Vance gets apology, Fairfax boss happy journo sources and comms protected…hmmm

Andrea Vance has received an apology today from Parliamentary Services.

Big deal, so what…but what is interesting is this comment from Fairfax boss Sinead Boucher:

Fairfax group executive editor Sinead Boucher said she welcomed the apology as a the resolution of privacy complaint Vance made over the incident.

“I am happy that this complaint has been resolved to Andrea’s satisfaction, and in a way that recognises the importance of journalists protecting their communications and the confidentiality of their sources.”

Fairfax didn’t give two hoots about my privacy, nor my sources, nor my communications.  They aided and abetted a criminal hacker and their journalists still go on and on about it. Read more »

Misleading by omission

Don’t you just love our media…clamouring and demanding the PM stop talking to me, demanding that he stop texting me…all the while doing the very same thing they don’t want the PM to do.

Normally I wouldn’t mind but when they mislead by omitting salient details…well what is a man to do?

This morning Andrea Vance has an article where she “quotes” me.

Slater said the claims were “complete rubbish”. And Key fired back during Question Time, saying: “I have not had a proactive relationship with him.”

I did say those words…but they were in the middle of a whole lot of other words, which either she or the editors chose not to publish. And it was in writing so I could see if the reporting was accurate.

But in line with my personal policy that if you lie about me (even by omission) then I’ll reserve the right to tell the truth about you.  Read more »

Inside the beltway and Outside the beltway

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Andrea Vance finished off her little rant yesterday with this statement.

Given the levels of public acrimony towards Slater, the Opposition scent blood and the beginning of Key’s end. It’s all been said before – 2012 was the year of the brain-fade. By the 2017 election, this row, too, will have faded from public memory.

She is right in that no one cares and wrong about this so-called public acrimony.

This is the problem with our journalists…they are stuck either in the beltway or with their head up someone else’s fundament or in the case of several their own fundament.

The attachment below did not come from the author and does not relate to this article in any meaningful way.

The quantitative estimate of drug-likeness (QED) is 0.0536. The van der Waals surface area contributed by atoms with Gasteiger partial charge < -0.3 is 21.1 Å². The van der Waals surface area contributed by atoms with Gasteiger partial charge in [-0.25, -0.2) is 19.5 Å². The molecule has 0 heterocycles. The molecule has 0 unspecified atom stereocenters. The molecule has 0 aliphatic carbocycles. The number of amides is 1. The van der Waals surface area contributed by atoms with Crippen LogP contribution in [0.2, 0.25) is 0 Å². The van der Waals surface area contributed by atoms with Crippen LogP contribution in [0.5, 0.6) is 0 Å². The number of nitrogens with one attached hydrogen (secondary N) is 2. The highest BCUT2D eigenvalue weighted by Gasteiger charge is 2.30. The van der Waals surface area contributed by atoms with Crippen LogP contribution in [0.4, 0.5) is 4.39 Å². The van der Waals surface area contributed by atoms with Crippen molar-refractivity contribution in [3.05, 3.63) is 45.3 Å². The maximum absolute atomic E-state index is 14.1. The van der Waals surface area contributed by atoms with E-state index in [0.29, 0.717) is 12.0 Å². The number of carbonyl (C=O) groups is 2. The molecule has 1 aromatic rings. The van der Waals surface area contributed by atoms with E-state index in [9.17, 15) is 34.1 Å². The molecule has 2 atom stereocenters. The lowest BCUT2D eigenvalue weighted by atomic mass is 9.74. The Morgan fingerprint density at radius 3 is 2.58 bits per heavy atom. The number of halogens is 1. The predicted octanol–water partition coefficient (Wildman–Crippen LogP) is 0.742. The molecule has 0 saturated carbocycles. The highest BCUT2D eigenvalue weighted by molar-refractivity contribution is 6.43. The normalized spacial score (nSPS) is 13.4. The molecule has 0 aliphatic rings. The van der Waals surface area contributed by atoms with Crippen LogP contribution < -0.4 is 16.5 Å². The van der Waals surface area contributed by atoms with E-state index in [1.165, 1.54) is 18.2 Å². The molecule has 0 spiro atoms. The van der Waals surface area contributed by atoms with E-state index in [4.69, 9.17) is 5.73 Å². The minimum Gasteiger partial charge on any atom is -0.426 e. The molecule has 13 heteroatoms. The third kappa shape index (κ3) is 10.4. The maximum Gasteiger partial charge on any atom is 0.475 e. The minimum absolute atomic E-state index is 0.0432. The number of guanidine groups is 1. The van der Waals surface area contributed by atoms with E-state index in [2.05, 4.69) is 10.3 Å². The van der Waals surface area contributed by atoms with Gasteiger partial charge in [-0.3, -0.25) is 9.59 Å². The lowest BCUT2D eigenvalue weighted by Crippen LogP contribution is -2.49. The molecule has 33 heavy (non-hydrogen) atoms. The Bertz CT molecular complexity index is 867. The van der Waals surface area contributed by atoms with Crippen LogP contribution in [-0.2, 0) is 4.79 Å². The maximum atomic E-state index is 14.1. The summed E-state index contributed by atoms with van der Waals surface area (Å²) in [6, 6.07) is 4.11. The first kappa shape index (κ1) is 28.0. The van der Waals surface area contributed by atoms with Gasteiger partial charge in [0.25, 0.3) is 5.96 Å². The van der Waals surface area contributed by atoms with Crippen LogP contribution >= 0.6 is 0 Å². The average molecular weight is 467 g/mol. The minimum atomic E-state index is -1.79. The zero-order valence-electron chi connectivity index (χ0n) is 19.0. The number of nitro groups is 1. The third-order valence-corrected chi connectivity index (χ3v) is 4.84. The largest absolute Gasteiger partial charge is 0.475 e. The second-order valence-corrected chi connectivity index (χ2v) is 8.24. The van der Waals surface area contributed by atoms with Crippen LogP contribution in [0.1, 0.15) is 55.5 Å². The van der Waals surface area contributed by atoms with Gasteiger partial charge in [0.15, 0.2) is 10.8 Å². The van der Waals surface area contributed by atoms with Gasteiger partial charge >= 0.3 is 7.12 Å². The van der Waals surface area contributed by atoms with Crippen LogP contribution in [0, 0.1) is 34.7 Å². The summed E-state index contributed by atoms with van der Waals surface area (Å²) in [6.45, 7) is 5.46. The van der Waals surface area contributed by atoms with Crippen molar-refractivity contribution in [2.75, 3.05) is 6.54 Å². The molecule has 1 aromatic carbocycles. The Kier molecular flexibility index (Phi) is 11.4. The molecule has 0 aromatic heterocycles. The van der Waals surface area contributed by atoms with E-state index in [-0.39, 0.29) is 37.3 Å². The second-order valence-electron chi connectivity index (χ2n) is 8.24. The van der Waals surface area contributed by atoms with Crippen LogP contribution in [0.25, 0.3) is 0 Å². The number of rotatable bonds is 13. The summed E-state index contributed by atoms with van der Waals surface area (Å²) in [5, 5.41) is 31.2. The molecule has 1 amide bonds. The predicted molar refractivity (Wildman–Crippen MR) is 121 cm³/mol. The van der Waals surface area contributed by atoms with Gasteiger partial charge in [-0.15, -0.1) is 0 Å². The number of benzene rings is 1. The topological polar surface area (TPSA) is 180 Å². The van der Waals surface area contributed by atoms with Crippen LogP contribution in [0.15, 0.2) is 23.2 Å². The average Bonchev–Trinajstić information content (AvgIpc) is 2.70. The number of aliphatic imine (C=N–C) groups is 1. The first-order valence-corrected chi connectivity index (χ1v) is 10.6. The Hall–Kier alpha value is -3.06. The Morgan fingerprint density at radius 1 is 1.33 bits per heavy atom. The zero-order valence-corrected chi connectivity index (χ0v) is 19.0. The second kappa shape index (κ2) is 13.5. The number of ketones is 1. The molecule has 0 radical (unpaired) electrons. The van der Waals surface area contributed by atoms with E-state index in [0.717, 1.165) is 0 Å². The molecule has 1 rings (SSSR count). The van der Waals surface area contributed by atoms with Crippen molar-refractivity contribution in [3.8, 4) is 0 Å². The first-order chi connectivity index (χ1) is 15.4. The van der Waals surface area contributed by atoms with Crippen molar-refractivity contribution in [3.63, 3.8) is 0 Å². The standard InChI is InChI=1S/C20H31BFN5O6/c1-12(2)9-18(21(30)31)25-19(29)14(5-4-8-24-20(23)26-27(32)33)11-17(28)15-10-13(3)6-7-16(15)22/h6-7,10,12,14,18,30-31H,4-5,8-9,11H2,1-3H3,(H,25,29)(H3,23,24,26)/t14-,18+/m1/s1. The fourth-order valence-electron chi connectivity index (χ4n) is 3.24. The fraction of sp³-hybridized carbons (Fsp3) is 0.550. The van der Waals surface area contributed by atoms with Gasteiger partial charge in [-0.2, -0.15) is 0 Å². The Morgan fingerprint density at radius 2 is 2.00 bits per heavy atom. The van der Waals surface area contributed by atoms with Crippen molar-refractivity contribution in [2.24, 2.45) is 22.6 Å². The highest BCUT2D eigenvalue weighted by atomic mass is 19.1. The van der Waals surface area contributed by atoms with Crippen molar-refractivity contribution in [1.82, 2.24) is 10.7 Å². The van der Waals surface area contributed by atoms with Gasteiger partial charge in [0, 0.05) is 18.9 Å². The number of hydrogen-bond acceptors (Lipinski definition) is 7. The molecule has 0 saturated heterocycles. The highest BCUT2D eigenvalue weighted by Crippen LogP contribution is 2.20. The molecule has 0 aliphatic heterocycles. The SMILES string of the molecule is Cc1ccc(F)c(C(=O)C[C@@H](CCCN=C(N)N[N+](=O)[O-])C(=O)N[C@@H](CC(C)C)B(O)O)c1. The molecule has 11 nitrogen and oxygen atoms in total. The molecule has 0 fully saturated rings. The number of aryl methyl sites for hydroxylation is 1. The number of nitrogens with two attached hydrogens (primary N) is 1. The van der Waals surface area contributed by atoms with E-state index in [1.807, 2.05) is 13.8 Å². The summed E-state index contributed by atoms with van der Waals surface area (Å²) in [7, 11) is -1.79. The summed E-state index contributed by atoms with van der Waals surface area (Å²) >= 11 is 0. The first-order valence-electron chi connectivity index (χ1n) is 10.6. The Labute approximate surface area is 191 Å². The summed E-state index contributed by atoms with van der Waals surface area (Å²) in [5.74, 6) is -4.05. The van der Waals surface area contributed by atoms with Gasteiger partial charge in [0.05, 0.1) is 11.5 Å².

Outside the beltway there is no public acrimony.    Read more »

Cui bono? Why throw Sam under the bus?

Fairfax’s intrepid reporters Andrea Vance and Deidre Mussen have been briefed by the wet faction, led by John Key, inside National against new corrections minister Sam Lotu-Iiga.

Meanwhile, Beehive sources report the office of Corrections Minister Sam Lotu-Iiga is in “meltdown”, with Police Minister Michael Woodhouse ordered to front any media interviews.

Woodhouse is on his way to Wellington for meetings with officials this afternoon.

“Sam is nowhere to be seen,” the source said.

When you see statements like this the one thing you have to ask is cui bono? Who benefits?

Sources inside parliament are suggesting that the very wet Nikki Kaye and her office are briefing against Lotu-Iiga, as well as Maggie Barry as they are both Auckland based and a threat to Nikki Kaye’s chances of moving up the cabinet ranks.   Read more »

Looks like it’s a please don’t talk about my bike ride with Andrea Vance and our subsequent crash

Reader’s might not know but early yesterday morning Trevor Mallard and Andrea Vance were out cycling when they had a little crash…and altercation with a vehicle. Vance ended up in hospital with a broken shoulder and sources confirm that Mallard was banged up with cuts and bruises.

Not that you will read this in any media, such is the wall of silence that has gone up around the issue of politicians an journalists fraternising.

You will note that other journalists are tweeting in sympathy but for some reason don’t think it is in the public interest to explain the circumstances of the injury.

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There are plenty of other journalists crying tears of sympathy for Andrea, so why no reportage? Why the wall of silence from other media?